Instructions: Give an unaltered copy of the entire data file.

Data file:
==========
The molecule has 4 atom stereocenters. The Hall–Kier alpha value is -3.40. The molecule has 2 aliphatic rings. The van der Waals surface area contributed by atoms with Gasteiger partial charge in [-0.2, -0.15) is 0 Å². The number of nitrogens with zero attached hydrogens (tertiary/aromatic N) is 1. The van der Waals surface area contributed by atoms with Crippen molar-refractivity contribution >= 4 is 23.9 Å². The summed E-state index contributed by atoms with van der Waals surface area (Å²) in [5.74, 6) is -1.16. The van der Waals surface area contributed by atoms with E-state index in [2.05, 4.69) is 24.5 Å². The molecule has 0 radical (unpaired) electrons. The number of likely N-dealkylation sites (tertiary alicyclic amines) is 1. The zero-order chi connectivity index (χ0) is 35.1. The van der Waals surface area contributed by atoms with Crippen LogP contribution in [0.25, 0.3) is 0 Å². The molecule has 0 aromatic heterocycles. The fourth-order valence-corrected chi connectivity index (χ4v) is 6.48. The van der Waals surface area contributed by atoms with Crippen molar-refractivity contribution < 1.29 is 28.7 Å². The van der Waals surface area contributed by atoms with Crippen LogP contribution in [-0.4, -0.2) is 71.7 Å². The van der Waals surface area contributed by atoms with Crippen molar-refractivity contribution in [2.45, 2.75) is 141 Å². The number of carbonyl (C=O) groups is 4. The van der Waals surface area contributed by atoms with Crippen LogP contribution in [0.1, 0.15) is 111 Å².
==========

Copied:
The molecule has 4 atom stereocenters. The Hall–Kier alpha value is -3.40. The molecule has 2 aliphatic rings. The van der Waals surface area contributed by atoms with Gasteiger partial charge in [-0.2, -0.15) is 0 Å². The number of nitrogens with zero attached hydrogens (tertiary/aromatic N) is 1. The van der Waals surface area contributed by atoms with Crippen molar-refractivity contribution >= 4 is 23.9 Å². The summed E-state index contributed by atoms with van der Waals surface area (Å²) in [5.74, 6) is -1.16. The van der Waals surface area contributed by atoms with E-state index in [2.05, 4.69) is 24.5 Å². The molecule has 0 radical (unpaired) electrons. The number of likely N-dealkylation sites (tertiary alicyclic amines) is 1. The zero-order chi connectivity index (χ0) is 35.1. The van der Waals surface area contributed by atoms with Crippen LogP contribution in [0.25, 0.3) is 0 Å². The molecule has 0 aromatic heterocycles. The fourth-order valence-corrected chi connectivity index (χ4v) is 6.48. The van der Waals surface area contributed by atoms with Crippen molar-refractivity contribution < 1.29 is 28.7 Å². The van der Waals surface area contributed by atoms with Crippen LogP contribution in [-0.4, -0.2) is 71.7 Å². The van der Waals surface area contributed by atoms with Crippen molar-refractivity contribution in [2.45, 2.75) is 141 Å². The number of carbonyl (C=O) groups is 4. The van der Waals surface area contributed by atoms with Crippen LogP contribution in [0.1, 0.15) is 111 Å².